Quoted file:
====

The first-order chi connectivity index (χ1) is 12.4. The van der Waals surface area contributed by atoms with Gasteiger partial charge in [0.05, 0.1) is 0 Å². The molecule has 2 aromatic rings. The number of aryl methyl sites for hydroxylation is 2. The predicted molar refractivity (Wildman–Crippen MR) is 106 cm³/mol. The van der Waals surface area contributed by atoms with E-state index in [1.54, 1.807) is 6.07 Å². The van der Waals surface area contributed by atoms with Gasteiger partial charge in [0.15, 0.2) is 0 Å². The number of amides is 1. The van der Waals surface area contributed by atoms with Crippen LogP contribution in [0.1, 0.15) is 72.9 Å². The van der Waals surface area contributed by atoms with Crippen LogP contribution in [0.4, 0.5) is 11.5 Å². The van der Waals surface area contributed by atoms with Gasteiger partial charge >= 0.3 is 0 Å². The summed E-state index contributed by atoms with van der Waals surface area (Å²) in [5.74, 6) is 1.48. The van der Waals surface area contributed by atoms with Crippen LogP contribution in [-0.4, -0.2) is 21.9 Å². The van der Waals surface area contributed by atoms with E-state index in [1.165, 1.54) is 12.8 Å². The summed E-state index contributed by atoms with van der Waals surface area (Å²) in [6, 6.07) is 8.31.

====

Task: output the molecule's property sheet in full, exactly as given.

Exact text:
The first-order chi connectivity index (χ1) is 12.4. The van der Waals surface area contributed by atoms with Gasteiger partial charge in [0.05, 0.1) is 0 Å². The molecule has 2 aromatic rings. The number of aryl methyl sites for hydroxylation is 2. The predicted molar refractivity (Wildman–Crippen MR) is 106 cm³/mol. The van der Waals surface area contributed by atoms with E-state index in [1.54, 1.807) is 6.07 Å². The van der Waals surface area contributed by atoms with Gasteiger partial charge in [0.15, 0.2) is 0 Å². The number of amides is 1. The van der Waals surface area contributed by atoms with Crippen LogP contribution in [0.1, 0.15) is 72.9 Å². The van der Waals surface area contributed by atoms with Crippen LogP contribution in [0.4, 0.5) is 11.5 Å². The van der Waals surface area contributed by atoms with Gasteiger partial charge >= 0.3 is 0 Å². The summed E-state index contributed by atoms with van der Waals surface area (Å²) in [5.74, 6) is 1.48. The van der Waals surface area contributed by atoms with Crippen LogP contribution in [-0.4, -0.2) is 21.9 Å². The van der Waals surface area contributed by atoms with E-state index in [1.165, 1.54) is 12.8 Å². The summed E-state index contributed by atoms with van der Waals surface area (Å²) in [6, 6.07) is 8.31.